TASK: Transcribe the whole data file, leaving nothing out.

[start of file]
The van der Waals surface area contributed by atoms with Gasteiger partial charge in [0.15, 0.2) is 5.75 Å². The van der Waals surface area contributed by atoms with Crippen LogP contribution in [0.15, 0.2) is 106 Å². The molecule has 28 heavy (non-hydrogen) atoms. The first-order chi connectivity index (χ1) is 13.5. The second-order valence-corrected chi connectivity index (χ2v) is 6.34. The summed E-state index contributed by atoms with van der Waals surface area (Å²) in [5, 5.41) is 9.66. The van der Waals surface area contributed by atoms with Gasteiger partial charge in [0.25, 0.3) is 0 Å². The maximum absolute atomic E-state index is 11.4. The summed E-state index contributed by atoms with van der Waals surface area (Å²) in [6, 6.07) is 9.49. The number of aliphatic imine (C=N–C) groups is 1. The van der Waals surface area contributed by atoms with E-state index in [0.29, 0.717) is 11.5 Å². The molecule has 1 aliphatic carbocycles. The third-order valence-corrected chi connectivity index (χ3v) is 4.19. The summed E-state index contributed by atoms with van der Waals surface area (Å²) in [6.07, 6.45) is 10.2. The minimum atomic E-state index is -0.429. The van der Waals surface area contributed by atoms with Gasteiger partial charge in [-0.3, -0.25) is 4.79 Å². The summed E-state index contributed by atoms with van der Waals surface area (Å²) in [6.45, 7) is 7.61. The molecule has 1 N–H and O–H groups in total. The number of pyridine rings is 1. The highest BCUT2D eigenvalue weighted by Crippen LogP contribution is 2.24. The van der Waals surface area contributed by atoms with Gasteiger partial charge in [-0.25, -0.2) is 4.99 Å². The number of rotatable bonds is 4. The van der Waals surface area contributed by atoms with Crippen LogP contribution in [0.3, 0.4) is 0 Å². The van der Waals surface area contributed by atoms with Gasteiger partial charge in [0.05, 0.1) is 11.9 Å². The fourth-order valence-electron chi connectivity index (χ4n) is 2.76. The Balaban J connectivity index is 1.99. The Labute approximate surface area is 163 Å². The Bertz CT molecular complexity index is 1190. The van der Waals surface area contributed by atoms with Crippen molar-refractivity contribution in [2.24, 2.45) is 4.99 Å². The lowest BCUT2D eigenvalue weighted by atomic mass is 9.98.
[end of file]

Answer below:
The van der Waals surface area contributed by atoms with Gasteiger partial charge in [0.15, 0.2) is 5.75 Å². The van der Waals surface area contributed by atoms with Crippen LogP contribution in [0.15, 0.2) is 106 Å². The molecule has 28 heavy (non-hydrogen) atoms. The first-order chi connectivity index (χ1) is 13.5. The second-order valence-corrected chi connectivity index (χ2v) is 6.34. The summed E-state index contributed by atoms with van der Waals surface area (Å²) in [5, 5.41) is 9.66. The van der Waals surface area contributed by atoms with Gasteiger partial charge in [0.25, 0.3) is 0 Å². The maximum absolute atomic E-state index is 11.4. The summed E-state index contributed by atoms with van der Waals surface area (Å²) in [6, 6.07) is 9.49. The number of aliphatic imine (C=N–C) groups is 1. The van der Waals surface area contributed by atoms with E-state index in [0.29, 0.717) is 11.5 Å². The molecule has 1 aliphatic carbocycles. The third-order valence-corrected chi connectivity index (χ3v) is 4.19. The summed E-state index contributed by atoms with van der Waals surface area (Å²) in [6.07, 6.45) is 10.2. The minimum atomic E-state index is -0.429. The van der Waals surface area contributed by atoms with Gasteiger partial charge in [-0.3, -0.25) is 4.79 Å². The summed E-state index contributed by atoms with van der Waals surface area (Å²) in [6.45, 7) is 7.61. The molecule has 1 N–H and O–H groups in total. The number of pyridine rings is 1. The highest BCUT2D eigenvalue weighted by Crippen LogP contribution is 2.24. The van der Waals surface area contributed by atoms with Gasteiger partial charge in [-0.25, -0.2) is 4.99 Å². The number of rotatable bonds is 4. The van der Waals surface area contributed by atoms with Crippen LogP contribution in [0.3, 0.4) is 0 Å². The van der Waals surface area contributed by atoms with Gasteiger partial charge in [0.05, 0.1) is 11.9 Å². The fourth-order valence-electron chi connectivity index (χ4n) is 2.76. The Balaban J connectivity index is 1.99. The Labute approximate surface area is 163 Å². The Bertz CT molecular complexity index is 1190. The van der Waals surface area contributed by atoms with Crippen molar-refractivity contribution in [2.24, 2.45) is 4.99 Å². The lowest BCUT2D eigenvalue weighted by atomic mass is 9.98.